Referring to this drawing, the display unit 2 includes a frame 4 including a base 6 defining five apertures (not shown). Two ferromagnetic rods 8, two ferromagnetic pins 10 and a light emitting diode (LED), or other light emitting source, 12 are correspondingly inserted through the apertures defined in the base 6. Each of the ferromagnetic rods 8 includes a lower tip and an upper tip. The light emitter 12 includes two leads 13. A wire 14 is sequentially wound around the ferromagnetic rods 8 so that a solenoid 16 is formed on each of the ferromagnetic rods 8. The wire 14 includes two ends each soldered to a corresponding one of the ferromagnetic pins 10. The lower tips of the ferromagnetic rods 8 are linked to each other by means of a ferromagnetic strip 17 so that the ferromagnetic rods 8 and the ferromagnetic strip 17 form a U-shaped ferromagnetic element. Each of the ferromagnetic pins 10 can be inserted into a socket (not shown) so that the magnetically operated display unit can be connected with a circuit 18. The light emitter 12 is also connected with the circuit 18.
Two arms 20 project upwardly from the frame 4. Two fingers 21 project upwardly from each of the arms 20. Each of the fingers 21 includes an inner face 21A opposite to the other finger 21. A bulbous portion is formed on the inner face of each of the fingers 21 near the tip thereof thereby defining a narrow entrance to a recess defined between the two fingers.
A plate 22 includes a color identical to that of the frame 4. Two axles, or a single long axle, 24 project from the plate 22 in two opposite directions. Each of the axles 24 extends past the tips of the fingers 21 projecting from a corresponding one of the arms 20 so that each of the axles 24 is retained between the fingers 21 projecting from a corresponding one of the arms 20. Thus, the plate 22 is pivotably mounted on the frame 4.
The line 24A of the axle(s) 24 causes the plate 22 to be separated into two areas, 22A and 22B. The light emitting source 12 is suitably disposed in one of these areas, 22B, and is preferably disposed in said area 22B remotely from the line of the axle(s) 24A. The plate 22 contains a defined cutout 28 through which the upper tip of one of the ferromagnetic rods 8 and the light emitting element or source (LED) 12 are inserted. Suitably, a lens 32 is disposed above the light emitting source 12 so that light shines on the plate surface, and thus gives the plate surface visibility, even under low light conditions. In a preferred embodiment of this invention, the top of the lens is disposed between at least about 0.3 mm up to about 3 mm above the plane of the composite plate-reflector surface upon which it shines light.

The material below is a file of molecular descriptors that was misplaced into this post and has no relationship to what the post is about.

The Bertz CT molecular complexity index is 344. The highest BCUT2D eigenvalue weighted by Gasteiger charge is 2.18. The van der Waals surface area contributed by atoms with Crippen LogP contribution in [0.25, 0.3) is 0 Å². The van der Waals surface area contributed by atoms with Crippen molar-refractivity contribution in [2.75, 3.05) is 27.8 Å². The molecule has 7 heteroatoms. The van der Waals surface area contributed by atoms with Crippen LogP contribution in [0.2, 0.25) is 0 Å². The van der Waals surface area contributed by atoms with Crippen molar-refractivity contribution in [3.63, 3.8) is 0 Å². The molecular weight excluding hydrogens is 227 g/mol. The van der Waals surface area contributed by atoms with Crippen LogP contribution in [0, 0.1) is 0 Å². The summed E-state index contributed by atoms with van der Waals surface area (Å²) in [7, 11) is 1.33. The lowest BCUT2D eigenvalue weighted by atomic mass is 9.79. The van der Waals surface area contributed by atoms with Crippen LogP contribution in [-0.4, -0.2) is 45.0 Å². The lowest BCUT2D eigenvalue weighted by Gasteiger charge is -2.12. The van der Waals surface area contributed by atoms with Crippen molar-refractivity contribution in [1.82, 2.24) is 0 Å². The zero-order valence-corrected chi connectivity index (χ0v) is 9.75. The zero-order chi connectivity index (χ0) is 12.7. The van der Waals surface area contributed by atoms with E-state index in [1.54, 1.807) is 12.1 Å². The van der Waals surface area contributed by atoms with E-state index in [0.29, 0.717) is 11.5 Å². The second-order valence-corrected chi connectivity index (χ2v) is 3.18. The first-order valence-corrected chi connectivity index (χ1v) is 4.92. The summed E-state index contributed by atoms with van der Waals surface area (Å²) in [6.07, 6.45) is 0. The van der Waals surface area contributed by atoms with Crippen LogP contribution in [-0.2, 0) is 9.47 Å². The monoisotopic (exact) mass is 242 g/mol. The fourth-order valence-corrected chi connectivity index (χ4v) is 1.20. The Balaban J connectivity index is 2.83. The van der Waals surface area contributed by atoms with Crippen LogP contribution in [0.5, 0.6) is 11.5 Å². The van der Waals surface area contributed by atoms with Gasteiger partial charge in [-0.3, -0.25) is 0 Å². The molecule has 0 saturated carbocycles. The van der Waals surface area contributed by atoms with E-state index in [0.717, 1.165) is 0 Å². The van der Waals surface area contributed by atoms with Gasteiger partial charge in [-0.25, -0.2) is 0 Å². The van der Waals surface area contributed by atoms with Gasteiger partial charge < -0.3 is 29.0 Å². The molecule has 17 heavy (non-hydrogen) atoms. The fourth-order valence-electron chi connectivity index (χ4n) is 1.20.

A magnet 26 includes a north pole at one of its ends and a south pole at its opposite end. The magnet 26 is embedded in the plate 22. The ends of the magnet 26 are located between, and in line with, the upper tips of the ferromagnetic rods 8.
A reflector 30 is preferably of a color that is different from the inherent color of the plate 22. The reflector 30 is suitably adhered to the plate 22 so that the composite thus formed has the color of the reflector on one side. The reflector 30 has a cutout 32 defined therein through which the upper tip of one of the ferromagnetic rods 8 and the light emitter 12 protrude. The reflector 30 conforms in profile to the plate 22.
The circuit 18 includes a first switch SW1, a second switch SW2 and third switch SW3. The first switch SW1 is connected with one end of the wire 14. The second switch SW2 is connected with the other end of the wire 14. The third switch SW3 is connected with the light emitter 12. Each of the switches SW1 and SW2 can be turned between a ground electrode and a positive electrode.
As shown in FIG. 1, the first switch SW1 is turned to the positive electrode and the second switch SW2 is turned to the ground electrode so as to direct a current through the solenoids 16 in a first direction, thus producing a first magnetic field between the upper tips of the ferromagnetic rods 8. Then, both of the switches SW1 and SW2 can be turned to the positive electrode or the ground electrode whilst the first magnetic field remains.